In his “Wealth of Nations,” Adam Smith memorably described the advantages wrought by specialization and the division of labor in the “very trifling manufacture” of pins. He showed that by dividing the work into several different branches, output could be dramatically increased. If each worker performed a different function, one straightening the wire, others cutting, pointing, and grinding it at the top to receive
the head, etc., then ten persons working on the project could “make among them upwards of forty-eight thousand pins in a day … But if they had all wrought separately and independently, and without any of them having been educated to this peculiar business, they certainly could not each of them have made twenty, perhaps not one pin in a day.” In this same way, the advantages of specialization and the division of labor can be demonstrated in almost any field.
Dr. Govindappa Venkataswamy joined the Indian Army in 1945 and soon came down with rheumatoid arthritis, threatening his dreams of a medical career. Through long and grueling therapy, he trained his gnarled fingers to hold a surgeon’s scalpel and then went into ophthalmology.
India is a large country, with a large population and large problems to match. Rural blindness was almost epidemic, with an estimated 20 million blind eyes, 80% of them due to curable cataracts. Dr. V researched Vitamin A deficiency and began organizing rural fairs where peasants gathered for eye treatment.
In 1976, at age 58, he started an eleven-bed clinic, the Aravind Eye Hospital in southern India. Dr. V began his operations with two other doctors, his sister and her husband, both eye surgeons. His intention was to cater to rich and poor alike, but largely to the poor in southern India. He asked only $40 for cataract surgery, or nothing if a patient couldn’t afford that; he believed that the volume of paying customers would support the rest. Banks wouldn’t lend for such a venture, so he mortgaged his own home. Within a year, the clinic quadrupled in size. By 1981, a 250-bed hospital was complete. Aravind has now become a five-hospital system.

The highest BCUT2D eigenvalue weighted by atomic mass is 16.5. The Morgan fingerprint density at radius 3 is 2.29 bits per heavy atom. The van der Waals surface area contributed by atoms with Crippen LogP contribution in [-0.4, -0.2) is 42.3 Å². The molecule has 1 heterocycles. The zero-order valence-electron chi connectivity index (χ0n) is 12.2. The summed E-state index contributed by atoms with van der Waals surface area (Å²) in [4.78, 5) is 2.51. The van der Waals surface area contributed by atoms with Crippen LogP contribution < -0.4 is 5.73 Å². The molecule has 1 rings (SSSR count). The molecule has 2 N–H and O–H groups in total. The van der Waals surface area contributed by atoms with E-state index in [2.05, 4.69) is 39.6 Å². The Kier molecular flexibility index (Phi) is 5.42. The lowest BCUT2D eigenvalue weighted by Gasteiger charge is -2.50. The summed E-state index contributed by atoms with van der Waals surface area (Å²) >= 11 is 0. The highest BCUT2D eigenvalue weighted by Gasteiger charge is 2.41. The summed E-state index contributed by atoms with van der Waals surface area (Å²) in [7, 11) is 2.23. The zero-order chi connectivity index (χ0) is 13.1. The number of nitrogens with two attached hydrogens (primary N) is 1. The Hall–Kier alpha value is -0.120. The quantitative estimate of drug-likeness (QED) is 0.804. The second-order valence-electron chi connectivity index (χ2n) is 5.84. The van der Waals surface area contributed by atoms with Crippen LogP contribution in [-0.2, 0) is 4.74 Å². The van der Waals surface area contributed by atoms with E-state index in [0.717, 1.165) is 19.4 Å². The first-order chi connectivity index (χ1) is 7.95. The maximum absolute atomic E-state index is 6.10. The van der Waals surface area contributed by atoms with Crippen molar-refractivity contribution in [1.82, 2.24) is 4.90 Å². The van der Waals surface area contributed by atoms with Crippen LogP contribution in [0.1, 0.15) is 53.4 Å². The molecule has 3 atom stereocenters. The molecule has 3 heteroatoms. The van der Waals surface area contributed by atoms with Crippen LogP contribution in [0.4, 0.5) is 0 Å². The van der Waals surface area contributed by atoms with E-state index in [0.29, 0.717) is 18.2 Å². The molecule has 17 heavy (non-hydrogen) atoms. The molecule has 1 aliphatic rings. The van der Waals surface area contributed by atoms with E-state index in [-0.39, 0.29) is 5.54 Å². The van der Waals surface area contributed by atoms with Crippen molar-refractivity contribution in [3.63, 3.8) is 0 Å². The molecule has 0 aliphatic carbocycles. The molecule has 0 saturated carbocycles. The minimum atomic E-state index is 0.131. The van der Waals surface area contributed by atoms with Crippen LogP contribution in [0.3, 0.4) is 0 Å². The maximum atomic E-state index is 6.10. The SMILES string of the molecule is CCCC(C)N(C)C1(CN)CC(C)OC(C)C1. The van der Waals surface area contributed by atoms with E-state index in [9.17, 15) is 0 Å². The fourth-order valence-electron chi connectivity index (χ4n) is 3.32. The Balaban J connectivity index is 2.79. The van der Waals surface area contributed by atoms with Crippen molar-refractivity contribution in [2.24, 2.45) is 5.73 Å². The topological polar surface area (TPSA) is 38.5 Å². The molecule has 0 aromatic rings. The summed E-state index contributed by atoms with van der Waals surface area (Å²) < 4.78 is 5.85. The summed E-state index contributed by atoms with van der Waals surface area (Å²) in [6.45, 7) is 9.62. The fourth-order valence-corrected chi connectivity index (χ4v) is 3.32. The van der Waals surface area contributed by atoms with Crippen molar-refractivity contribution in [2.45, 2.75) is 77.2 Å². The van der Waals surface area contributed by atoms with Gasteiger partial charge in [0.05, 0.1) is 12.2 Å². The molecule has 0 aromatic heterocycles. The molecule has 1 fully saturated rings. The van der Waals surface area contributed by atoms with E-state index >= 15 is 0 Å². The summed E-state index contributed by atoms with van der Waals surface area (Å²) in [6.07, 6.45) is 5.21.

Venkataswamy’s business model has revolutionized eye surgery. The advantages of the division of labor are apparent especially in the Aravind operating room. In a beautifully appointed modern operating room with state-of-the-art equipment, several surgeons are at work. Each works two tables, one for a patient having surgery, the other for a patient being prepped. Operating microscopes swivel between two tables. One surgeon, working a 12-hour da)’, can perform 2,000 surgeries annually, nearly ten times the Indian national average.
He was inspired by McDonald’s assembly line model, after attending McDonald’s Hamburger University in Oak Brook, Ill. He even investigated the possibility of franchising his operations, along the lines of McDonald’s and Burger King, and actually laid the groundwork for such operations. Several hospitals in India have followed his assembly line method, and teams from Aravind have advised hospitals in East Africa and the Far East. Dr. Venkataswamy also went into the manufacture of low-cost lenses, producing 6-7% of the low-cost lenses sold worldwide in 2002 – though not in the U.S., because of the obstacle imposed by FDA regulations.
Dr. V died July 7, 2006 at the age of 87. Management of Aravind is still largely with his family. In the course of his operations, Dr. V’s Aravind Eye Care System has served 2.4 million through its efficient, effective assembly-line system. Adam Smith must be turning over in his grave with pride at seeing Dr. V’s spectacular success in demonstrating the advantages of the division of labor.